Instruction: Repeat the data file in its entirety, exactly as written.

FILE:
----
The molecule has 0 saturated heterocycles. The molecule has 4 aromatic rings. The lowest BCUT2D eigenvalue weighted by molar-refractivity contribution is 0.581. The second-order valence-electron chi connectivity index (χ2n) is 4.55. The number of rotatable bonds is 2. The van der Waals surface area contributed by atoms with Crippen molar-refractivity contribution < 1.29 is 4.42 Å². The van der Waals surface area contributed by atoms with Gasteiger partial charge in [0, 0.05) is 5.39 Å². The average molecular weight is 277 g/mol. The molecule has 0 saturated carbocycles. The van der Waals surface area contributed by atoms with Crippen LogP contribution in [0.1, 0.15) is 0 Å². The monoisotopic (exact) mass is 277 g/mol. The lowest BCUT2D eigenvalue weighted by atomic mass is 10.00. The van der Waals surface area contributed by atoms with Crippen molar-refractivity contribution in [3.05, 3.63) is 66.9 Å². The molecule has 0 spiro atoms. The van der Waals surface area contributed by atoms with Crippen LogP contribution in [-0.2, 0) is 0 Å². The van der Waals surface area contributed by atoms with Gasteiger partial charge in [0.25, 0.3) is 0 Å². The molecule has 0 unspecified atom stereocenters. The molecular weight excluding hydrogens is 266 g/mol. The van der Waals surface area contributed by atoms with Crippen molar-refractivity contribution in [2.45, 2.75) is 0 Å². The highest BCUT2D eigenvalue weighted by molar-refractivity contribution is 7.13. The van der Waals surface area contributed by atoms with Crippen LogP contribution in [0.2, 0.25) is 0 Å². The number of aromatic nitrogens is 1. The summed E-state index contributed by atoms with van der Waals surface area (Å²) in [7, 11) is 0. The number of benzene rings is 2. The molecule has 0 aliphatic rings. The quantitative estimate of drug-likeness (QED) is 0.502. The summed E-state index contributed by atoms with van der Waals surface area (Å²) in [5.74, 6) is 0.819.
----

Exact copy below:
The molecule has 0 saturated heterocycles. The molecule has 4 aromatic rings. The lowest BCUT2D eigenvalue weighted by molar-refractivity contribution is 0.581. The second-order valence-electron chi connectivity index (χ2n) is 4.55. The number of rotatable bonds is 2. The van der Waals surface area contributed by atoms with Crippen molar-refractivity contribution < 1.29 is 4.42 Å². The van der Waals surface area contributed by atoms with Gasteiger partial charge in [0, 0.05) is 5.39 Å². The average molecular weight is 277 g/mol. The molecule has 0 saturated carbocycles. The van der Waals surface area contributed by atoms with Crippen LogP contribution in [0.1, 0.15) is 0 Å². The monoisotopic (exact) mass is 277 g/mol. The lowest BCUT2D eigenvalue weighted by atomic mass is 10.00. The van der Waals surface area contributed by atoms with Crippen molar-refractivity contribution in [3.05, 3.63) is 66.9 Å². The molecule has 0 spiro atoms. The van der Waals surface area contributed by atoms with Crippen LogP contribution in [-0.2, 0) is 0 Å². The van der Waals surface area contributed by atoms with Gasteiger partial charge in [0.25, 0.3) is 0 Å². The molecule has 0 unspecified atom stereocenters. The molecular weight excluding hydrogens is 266 g/mol. The van der Waals surface area contributed by atoms with Crippen molar-refractivity contribution in [2.45, 2.75) is 0 Å². The highest BCUT2D eigenvalue weighted by molar-refractivity contribution is 7.13. The van der Waals surface area contributed by atoms with Crippen LogP contribution in [0.2, 0.25) is 0 Å². The number of aromatic nitrogens is 1. The summed E-state index contributed by atoms with van der Waals surface area (Å²) in [7, 11) is 0. The number of benzene rings is 2. The molecule has 0 aliphatic rings. The quantitative estimate of drug-likeness (QED) is 0.502. The summed E-state index contributed by atoms with van der Waals surface area (Å²) in [5.74, 6) is 0.819.